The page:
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close this bookTraditional Medicinal Plants (Dar Es Salaam University Press - Ministry of Health - Tanzania, 1991, 391 p.)
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The use of data from traditional medicine: Tunisian experience

C.N.T.S., Rue Djetel, Dahmar, Tunisia


The industrial, technological and social developments in the world have significantly contributed to a situation whereby man has neglected the development of expanded uses of traditional medicines. However, our knowledge on the adverse side effects of some of the modern medicines, the emergence of diseases which are incurable with modern medicines, and adverse economic conditions particularly in the Third World countries, have re-activated interest on the development of traditional medicines for use in health care systems, all over the world. This trend has called for scientific verification of the efficacy and toxity of these medicines. The new advances require thorough ethnobotanical investigations on medicinal plants; on the traditional uses of the plants; and the mode of preparation of the medicines by the traditional healers. This paper discusses the Tunisian experience on the ethnobotanical survey of medicinal plants. The data obtained in these investigations, are compared with those reported in countries neighbouring Tunisia.


During the second half of the twentieth century, there has been rapid technological development in the search for new drugs. Third World laboratories have been "invaded" by newer and more efficient equipment to handle the isolation and identification of the active principles of plants. During the same period, computers have radically transformed, not only our working and living habits, but also our way of thinking.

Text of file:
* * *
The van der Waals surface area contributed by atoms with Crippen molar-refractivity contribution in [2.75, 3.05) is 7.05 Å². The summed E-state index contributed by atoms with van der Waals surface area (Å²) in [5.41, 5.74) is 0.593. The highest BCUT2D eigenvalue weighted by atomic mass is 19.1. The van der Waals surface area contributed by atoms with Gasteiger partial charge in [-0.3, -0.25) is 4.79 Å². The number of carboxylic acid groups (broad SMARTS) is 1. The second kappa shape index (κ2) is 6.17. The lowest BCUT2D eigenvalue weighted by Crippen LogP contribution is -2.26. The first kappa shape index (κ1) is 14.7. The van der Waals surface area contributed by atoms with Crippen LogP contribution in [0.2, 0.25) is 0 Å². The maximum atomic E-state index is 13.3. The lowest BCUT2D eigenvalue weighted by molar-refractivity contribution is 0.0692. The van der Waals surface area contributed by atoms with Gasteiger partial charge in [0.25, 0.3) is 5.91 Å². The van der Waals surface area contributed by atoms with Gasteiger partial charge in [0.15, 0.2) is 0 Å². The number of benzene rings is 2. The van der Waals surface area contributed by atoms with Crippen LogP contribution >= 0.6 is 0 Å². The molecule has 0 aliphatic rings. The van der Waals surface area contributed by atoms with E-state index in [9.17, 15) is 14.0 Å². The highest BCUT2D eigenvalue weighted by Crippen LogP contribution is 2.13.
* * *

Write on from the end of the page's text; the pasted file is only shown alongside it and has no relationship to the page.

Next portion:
Despite the above changes, it has been noted that there is paradoxically a trend to return to nature, and to "soft" medicine. Currently research is being carried out almost everywhere in the world, to try to rehabilitate traditional medicine.

In the developed countries, research to rehabilitate traditional medicine has mainly been a result of industrial development, which was geared towards production and consumption, but overlooked the dangers of such consumption. An awareness of the fact that the use of some drugs is dangerous, has led to a scenario whereby people want to go back to the roots, or to the use of medicinal plants.

In the Third World, economic factors have had a role to play in the use of medicinal plants. Due to the economic crisis, some countries are trying very hard to reduce the health budget, particularly the cost of drugs, by advocating the use of medicinal plants and other natural resources.

How can the resources of traditional medicine be used in a rational way? To answer this question, five steps must be followed: (a) taking stock of the resources of traditional medicine; (b) studying similarities in neighbouring countries; (c) modernizing the farming techniques of medicinal plants; (d) establishing procedures for the processing, quality control and standards of plant-derived products; and (e) testing the inocuity and efficiency of plant-derived products, including toxicological tests.

We now turn to a more detailed description of the above steps, with special reference to the experience obtained in Tunisia.

Stock-taking of the resources of traditional medicine

A research was carried out using a questionnaire which was distributed to primary and secondary school teachers all over the country. The research enabled the establishment of an inventory of about 1250 plants used in traditional medicine in Tunisia. Further field research was carried out in most of the regions in the country, and this helped to add 191 more plants to the inventory.

Similarities with neighbouring countries

The neighbouring countries selected for the study were Algeria and Morocco. In Algeria, Merabet carried out research in 1982, and in Morocco, Bellakdar edited a book on traditional medicine in Western Sahara in 1978. He came out with a list, of 250 species.